Twenty-six year-old Rudolph McCray has been watching houses and stores disappear one by one since the urban renewal program begain in the Shaw neighborhood in Northwest Washington.
He is convinced that his father's store, the M and M Grocery at 910 P St., NW, won't survive more than six months.So McCray, who works in the store, is trying to make some plans for his future.
"My father has been in business there for 14 years. He is getting near retirement age.
I'd like to stay in business in this area," McCray said.
Monday night, when Advisory Neighborhood Commission 2C held a town meeting on plans to develop a major shopping complex in the Shaw area, McCray was there asking questions about how he could have his own business there.
The town meeting was held just before the city's Department of Housing and Community Development met to give final approval for plans to renovate the O Street Market and to build a new Giant Food store with pharmacy, and a bank between Seventh, Ninth, O and P Streets NW.
Once approval is given, developer James Adkins said he can begin renovation and construction by Oct. 15. The project could be completed in nine months.
The developer and representatives from Giant Foods were at the town meeting to answer questions from people who could be affected by the project.
McCray wanted to know if he would be able to rent or buy space in the market when it is completed. And he specifically wanted to know how much it would cost him to have a stall in the market.
Adkins said the prices hadn't been worked out yet, but promised him an answer within two weeks.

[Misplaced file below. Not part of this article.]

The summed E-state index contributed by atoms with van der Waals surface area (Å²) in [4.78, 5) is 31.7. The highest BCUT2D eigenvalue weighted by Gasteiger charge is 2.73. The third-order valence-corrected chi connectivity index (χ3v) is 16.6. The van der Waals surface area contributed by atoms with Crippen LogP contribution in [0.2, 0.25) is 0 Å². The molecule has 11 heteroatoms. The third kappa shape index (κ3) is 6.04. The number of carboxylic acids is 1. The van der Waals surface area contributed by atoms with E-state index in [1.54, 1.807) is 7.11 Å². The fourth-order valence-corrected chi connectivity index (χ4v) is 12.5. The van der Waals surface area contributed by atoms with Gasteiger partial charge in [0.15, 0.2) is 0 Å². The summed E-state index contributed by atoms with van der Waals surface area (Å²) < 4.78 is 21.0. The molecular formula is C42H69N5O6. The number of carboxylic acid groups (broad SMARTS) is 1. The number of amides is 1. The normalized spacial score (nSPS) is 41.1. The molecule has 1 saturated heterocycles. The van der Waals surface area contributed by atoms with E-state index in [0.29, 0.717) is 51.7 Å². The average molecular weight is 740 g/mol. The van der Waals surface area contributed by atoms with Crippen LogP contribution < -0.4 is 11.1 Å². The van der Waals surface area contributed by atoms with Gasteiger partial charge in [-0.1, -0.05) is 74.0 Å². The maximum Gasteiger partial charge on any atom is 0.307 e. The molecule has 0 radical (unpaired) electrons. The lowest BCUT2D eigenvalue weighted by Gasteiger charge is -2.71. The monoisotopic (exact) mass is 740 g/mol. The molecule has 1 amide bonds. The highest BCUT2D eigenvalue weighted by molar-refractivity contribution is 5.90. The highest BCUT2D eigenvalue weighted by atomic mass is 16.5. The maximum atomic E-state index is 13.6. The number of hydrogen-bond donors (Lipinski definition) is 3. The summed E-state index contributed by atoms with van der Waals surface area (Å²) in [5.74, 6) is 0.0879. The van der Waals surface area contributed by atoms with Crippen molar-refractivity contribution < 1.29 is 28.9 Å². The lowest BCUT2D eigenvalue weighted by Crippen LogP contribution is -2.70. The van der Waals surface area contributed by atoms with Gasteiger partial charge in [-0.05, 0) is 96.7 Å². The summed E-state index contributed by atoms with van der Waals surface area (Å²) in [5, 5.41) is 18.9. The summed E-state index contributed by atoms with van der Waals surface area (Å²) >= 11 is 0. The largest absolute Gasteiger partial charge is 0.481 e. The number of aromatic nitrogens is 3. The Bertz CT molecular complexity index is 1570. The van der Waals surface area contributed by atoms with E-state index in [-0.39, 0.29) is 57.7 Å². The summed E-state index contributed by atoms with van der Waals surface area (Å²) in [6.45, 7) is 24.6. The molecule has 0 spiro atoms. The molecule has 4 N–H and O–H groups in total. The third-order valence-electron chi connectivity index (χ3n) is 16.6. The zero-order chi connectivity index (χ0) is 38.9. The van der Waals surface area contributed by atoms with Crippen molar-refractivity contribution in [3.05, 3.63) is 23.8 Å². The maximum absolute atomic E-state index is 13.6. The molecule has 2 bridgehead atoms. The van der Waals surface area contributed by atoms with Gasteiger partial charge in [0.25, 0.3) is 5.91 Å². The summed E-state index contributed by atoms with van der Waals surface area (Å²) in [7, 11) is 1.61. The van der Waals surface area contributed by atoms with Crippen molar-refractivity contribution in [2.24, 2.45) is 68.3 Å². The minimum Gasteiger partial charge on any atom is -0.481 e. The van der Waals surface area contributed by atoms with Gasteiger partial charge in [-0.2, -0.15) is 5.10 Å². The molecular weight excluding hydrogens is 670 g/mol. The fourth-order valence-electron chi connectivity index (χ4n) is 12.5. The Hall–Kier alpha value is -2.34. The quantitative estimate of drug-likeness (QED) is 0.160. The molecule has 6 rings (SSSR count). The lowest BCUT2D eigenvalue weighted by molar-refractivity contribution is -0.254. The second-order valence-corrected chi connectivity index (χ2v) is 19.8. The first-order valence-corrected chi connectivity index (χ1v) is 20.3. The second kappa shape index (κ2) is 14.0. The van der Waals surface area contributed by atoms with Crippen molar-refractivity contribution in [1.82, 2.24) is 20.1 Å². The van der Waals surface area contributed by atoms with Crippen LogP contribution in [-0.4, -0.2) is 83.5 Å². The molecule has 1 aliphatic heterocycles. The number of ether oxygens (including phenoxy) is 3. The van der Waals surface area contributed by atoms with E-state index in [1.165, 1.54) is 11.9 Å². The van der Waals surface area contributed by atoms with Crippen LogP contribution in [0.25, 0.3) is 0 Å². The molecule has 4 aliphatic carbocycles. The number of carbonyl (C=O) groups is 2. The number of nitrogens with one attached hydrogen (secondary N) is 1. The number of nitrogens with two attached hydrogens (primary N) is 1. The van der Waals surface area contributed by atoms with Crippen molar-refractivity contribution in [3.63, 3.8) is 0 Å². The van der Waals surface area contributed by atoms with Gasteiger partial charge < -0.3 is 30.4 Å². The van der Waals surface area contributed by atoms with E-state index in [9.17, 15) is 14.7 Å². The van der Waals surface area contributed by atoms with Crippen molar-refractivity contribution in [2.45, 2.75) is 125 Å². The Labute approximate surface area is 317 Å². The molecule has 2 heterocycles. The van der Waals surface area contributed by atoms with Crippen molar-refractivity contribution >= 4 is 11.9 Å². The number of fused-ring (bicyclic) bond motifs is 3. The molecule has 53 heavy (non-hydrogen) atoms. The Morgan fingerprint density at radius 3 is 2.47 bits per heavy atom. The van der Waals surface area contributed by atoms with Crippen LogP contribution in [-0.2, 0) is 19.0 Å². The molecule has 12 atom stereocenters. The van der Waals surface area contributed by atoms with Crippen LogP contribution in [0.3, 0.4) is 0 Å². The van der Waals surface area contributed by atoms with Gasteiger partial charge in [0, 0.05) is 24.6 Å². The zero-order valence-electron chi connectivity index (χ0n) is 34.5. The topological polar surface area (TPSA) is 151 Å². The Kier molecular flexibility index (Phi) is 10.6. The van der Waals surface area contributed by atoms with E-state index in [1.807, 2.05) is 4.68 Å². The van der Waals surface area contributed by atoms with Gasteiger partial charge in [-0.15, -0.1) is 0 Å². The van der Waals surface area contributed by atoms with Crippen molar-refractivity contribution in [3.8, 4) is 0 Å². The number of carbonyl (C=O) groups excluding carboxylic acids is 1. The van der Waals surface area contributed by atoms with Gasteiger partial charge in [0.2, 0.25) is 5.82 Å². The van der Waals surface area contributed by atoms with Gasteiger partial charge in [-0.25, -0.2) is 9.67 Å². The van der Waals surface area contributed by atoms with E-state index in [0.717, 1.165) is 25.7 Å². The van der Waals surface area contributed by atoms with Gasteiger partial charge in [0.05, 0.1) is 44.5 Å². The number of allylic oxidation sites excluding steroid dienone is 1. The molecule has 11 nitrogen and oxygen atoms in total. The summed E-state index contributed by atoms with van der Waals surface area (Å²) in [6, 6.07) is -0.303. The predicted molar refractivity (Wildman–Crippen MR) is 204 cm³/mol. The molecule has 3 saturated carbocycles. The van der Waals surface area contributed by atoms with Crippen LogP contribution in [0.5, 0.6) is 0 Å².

"The price of the stall is going to have to be considered very carefully," said Charles Richardson, chairman of ANC 2C. "The rent the merchants pay on the stalls will affect the prices the people for their food."
Richardson said that other people in the Shaw neighborhood had raised the question about duplication of shopping facilities available in the Giant store and the market.
Both facilities, for example will have meat and produce, beer and wine sections, delicatessens, poultry stalls and bakeries, among other things.
Richardson said there is room for both and enough people to support both the Market and the Giant.
"We have seen how that works already. There is a Safeway store across the street from Eastern Market, and both of them servive," Richardson said.
Other people had questions about parking facilities and the safety at the newly restored market. Adkins assured them that "parking will be available when the Market is opened."
Paul Forbes, assistant to the president effort would be made to provide jobs for Shaw residents when the store is opened.
He also said, "This will not be a second-class store. It will identical to every other store wehave."